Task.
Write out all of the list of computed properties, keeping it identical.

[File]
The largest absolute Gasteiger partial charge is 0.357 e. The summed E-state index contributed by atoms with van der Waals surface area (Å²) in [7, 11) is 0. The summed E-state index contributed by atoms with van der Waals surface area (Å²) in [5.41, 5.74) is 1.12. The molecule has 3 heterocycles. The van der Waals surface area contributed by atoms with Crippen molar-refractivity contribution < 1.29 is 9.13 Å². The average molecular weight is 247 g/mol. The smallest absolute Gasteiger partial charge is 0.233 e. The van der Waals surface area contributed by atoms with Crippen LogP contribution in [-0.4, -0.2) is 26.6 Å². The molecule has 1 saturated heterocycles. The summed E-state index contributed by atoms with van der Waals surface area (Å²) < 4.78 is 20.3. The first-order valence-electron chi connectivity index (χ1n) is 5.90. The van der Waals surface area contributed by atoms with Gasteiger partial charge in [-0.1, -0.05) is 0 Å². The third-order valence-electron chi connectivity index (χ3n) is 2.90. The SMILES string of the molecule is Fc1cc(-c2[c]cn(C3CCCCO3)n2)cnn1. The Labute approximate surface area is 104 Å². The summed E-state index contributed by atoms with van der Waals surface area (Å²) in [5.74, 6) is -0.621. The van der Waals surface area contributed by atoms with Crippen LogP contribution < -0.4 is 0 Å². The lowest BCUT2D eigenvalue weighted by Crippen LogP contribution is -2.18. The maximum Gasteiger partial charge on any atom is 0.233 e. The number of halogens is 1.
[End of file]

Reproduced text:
The largest absolute Gasteiger partial charge is 0.357 e. The summed E-state index contributed by atoms with van der Waals surface area (Å²) in [7, 11) is 0. The summed E-state index contributed by atoms with van der Waals surface area (Å²) in [5.41, 5.74) is 1.12. The molecule has 3 heterocycles. The van der Waals surface area contributed by atoms with Crippen molar-refractivity contribution < 1.29 is 9.13 Å². The average molecular weight is 247 g/mol. The smallest absolute Gasteiger partial charge is 0.233 e. The van der Waals surface area contributed by atoms with Crippen LogP contribution in [-0.4, -0.2) is 26.6 Å². The molecule has 1 saturated heterocycles. The summed E-state index contributed by atoms with van der Waals surface area (Å²) < 4.78 is 20.3. The first-order valence-electron chi connectivity index (χ1n) is 5.90. The van der Waals surface area contributed by atoms with Gasteiger partial charge in [-0.1, -0.05) is 0 Å². The third-order valence-electron chi connectivity index (χ3n) is 2.90. The SMILES string of the molecule is Fc1cc(-c2[c]cn(C3CCCCO3)n2)cnn1. The Labute approximate surface area is 104 Å². The summed E-state index contributed by atoms with van der Waals surface area (Å²) in [5.74, 6) is -0.621. The van der Waals surface area contributed by atoms with Crippen LogP contribution < -0.4 is 0 Å². The lowest BCUT2D eigenvalue weighted by Crippen LogP contribution is -2.18. The maximum Gasteiger partial charge on any atom is 0.233 e. The number of halogens is 1.